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remote desktop policy

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Anonymous
February 23, 2005 1:01:10 PM

Archived from groups: microsoft.public.win2000.group_policy (More info?)

win2000 server and clients
what is the best procedure for preventing remote desktop connections between
both workstation-workstation and workstation-server?
I assume there are policies in the GPO and within the actual software itself?

Will this work if the remote deskotp software is being run from software on
a mobile disk?

thanks 4 any advice

More about : remote desktop policy

Anonymous
February 24, 2005 12:44:17 AM

Archived from groups: microsoft.public.win2000.group_policy (More info?)

Computer Configuration
Windows
Security Settings
Local Policies
User Rights Assignment
Allow log on through Terminal Services - turn on the
check mark for "Define these policy settings" but leave the list of user and
groups empty
Deny log on through Terminal Services - turn on the
check mark for "Define these policy settings" and add Everyone to the list
of users and groups

Computer Configuration
Administrative Templates
Windows Components
Terminal Services
Allow users to connect remotely using Terminal Services -
Disable

This should cause all of the computers that have these settings applied (via
GPO) to reject any attempt to log on to them using the Microsoft Remote
Desktop Client (or the older Terminal Services client).

These policies affect the computer that the attempt to connect remotely is
targeted at (that is, the Terminal Services component), on both servers and
workstations (Windows 2000 SP2 or later).

The Remote Desktop Client itself doesn't have any settings to control which
computer it can be targetted at. I suppose you could remove the Remote
Desktop Client (mstsc.exe) from the computers so no one can use it, but if
all the servers and workstations reject the connection attempt, this would
be unnecessary. If the users are administrators on their workstations, then
they could just re-install it. I'm not sure what you mean exactly by
"mobile disk", but in any case, the lock down is on the target computer, not
the source computer, so it doesn't matter where the Remote Desktop Client
software is located.

I'm not sure why exactly one would want to do this. The ability of
administrators to connect to computers remotely, especially servers, is very
valuable. Windows 2003 Server comes with this ability installed by default
(equivalent to the Windows 2000 Terminal Services in Remote Administration
Mode) - the settings above would render this inoperable. For example, all
of our servers are in a remote basement with very tight physical security;
we do all of our administration remotely using the Remote Desktop Client -
in fact, I've never actually physically seen them. Remotely connecting to
workstations is very useful for tracking down problems, installing or
configuring software etc. With workstations in 20 odd remote locations (some
hundreds of miles away), we find it an essential capability. By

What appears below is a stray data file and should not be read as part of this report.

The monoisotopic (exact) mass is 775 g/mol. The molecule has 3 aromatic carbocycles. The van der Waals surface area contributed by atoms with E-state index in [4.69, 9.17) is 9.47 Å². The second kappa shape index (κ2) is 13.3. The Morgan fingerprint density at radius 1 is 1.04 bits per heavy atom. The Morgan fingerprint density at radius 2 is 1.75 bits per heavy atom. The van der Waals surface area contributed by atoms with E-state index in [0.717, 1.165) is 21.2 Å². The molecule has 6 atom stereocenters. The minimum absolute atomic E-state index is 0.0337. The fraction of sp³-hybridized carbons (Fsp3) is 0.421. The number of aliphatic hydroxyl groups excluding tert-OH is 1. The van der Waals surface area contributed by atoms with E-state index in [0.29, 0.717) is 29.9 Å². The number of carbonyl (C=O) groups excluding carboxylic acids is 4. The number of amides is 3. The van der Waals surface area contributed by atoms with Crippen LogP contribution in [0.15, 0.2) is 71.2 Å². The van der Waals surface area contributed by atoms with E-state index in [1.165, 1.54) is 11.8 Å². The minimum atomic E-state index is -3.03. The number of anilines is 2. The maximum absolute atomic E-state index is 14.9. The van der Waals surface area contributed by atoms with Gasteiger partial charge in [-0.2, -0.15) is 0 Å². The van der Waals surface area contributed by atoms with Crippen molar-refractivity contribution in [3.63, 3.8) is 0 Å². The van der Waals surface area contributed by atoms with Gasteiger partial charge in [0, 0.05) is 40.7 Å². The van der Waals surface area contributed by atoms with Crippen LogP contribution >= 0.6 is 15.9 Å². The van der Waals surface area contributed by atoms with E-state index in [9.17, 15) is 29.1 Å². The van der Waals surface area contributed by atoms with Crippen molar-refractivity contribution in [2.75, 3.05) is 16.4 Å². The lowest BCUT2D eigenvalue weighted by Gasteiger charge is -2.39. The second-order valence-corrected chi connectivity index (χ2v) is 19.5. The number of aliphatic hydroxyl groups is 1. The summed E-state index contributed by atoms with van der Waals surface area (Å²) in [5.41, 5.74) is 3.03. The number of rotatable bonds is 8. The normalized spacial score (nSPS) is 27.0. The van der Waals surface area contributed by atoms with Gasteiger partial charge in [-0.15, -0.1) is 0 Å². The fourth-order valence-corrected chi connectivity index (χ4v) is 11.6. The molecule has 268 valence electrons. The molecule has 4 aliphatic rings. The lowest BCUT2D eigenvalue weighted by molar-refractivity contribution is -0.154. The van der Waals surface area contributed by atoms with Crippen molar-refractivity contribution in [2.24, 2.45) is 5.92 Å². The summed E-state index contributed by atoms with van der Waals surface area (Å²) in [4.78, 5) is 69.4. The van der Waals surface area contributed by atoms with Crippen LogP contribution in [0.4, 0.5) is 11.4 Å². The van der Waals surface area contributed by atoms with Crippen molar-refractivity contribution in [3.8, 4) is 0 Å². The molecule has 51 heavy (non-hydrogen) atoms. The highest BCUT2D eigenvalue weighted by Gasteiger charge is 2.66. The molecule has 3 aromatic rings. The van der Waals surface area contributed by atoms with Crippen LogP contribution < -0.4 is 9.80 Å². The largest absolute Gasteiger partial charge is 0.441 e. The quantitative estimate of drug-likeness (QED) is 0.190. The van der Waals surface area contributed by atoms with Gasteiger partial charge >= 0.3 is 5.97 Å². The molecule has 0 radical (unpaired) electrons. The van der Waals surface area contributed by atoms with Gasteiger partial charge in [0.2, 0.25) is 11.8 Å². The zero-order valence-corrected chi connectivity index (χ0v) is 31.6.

appropriately configuring the settings above, you can restrict the ability
to connect remotely to a single user account or a group (of administrators).

--
Bruce Sanderson MVP Printing
http://members.shaw.ca/bsanders

It is perfectly useless to know the right answer to the wrong question.



"Fabrussio" <Fabrussio@discussions.microsoft.com> wrote in message
news:7D2ED97D-BEA8-4B68-96A0-11771DC4F413@microsoft.com...
> win2000 server and clients
> what is the best procedure for preventing remote desktop connections
> between
> both workstation-workstation and workstation-server?
> I assume there are policies in the GPO and within the actual software
> itself?
>
> Will this work if the remote deskotp software is being run from software
> on
> a mobile disk?
>
> thanks 4 any advice
Anonymous
February 24, 2005 4:31:02 AM

Archived from groups: microsoft.public.win2000.group_policy (More info?)

Thanks for the excellent answer, but I dont appear to have the terminal
services option in my GPO. Is there an extra ADM that needs installing?

The reason we are doing is that we are a school and the users are of course
very restricted. I want to access the servers from clients sometimes (so can
I just add domain admin as an allowed user?), but students have been getting
hold of 3rd party remote desktop software and taking control of other
workstations.


Thanks

"Bruce Sanderson" wrote:

> Computer Configuration
> Windows
> Security Settings
> Local Policies
> User Rights Assignment
> Allow log on through Terminal Services - turn on the
> check mark for "Define these policy settings" but leave the list of user and
> groups empty
> Deny log on through Terminal Services - turn on the
> check mark for "Define these policy settings" and add Everyone to the list
> of users and groups
>
> Computer Configuration
> Administrative Templates
> Windows Components
> Terminal Services
> Allow users to connect remotely using Terminal Services -
> Disable
>
> This should cause all of the computers that have these settings applied (via
> GPO) to reject any attempt to log on to them using the Microsoft Remote
> Desktop Client (or the older Terminal Services client).
>
> These policies affect the computer that the attempt to connect remotely is
> targeted at (that is, the Terminal Services component), on both servers and
> workstations (Windows 2000 SP2 or later).
>
> The Remote Desktop Client itself doesn't have any settings to control which
> computer it can be targetted at. I suppose you could remove the Remote
> Desktop Client (mstsc.exe) from the computers so no one can use it, but if
> all the servers and workstations reject the connection attempt, this would
> be unnecessary. If the users are administrators on their workstations, then
> they could just re-install it. I'm not sure what you mean exactly by
> "mobile disk", but in any case, the lock down is on the target computer, not
> the source computer, so it doesn't matter where the Remote Desktop Client
> software is located.
>
> I'm not sure why exactly one would want to do this. The ability of
> administrators to connect to computers remotely, especially servers, is very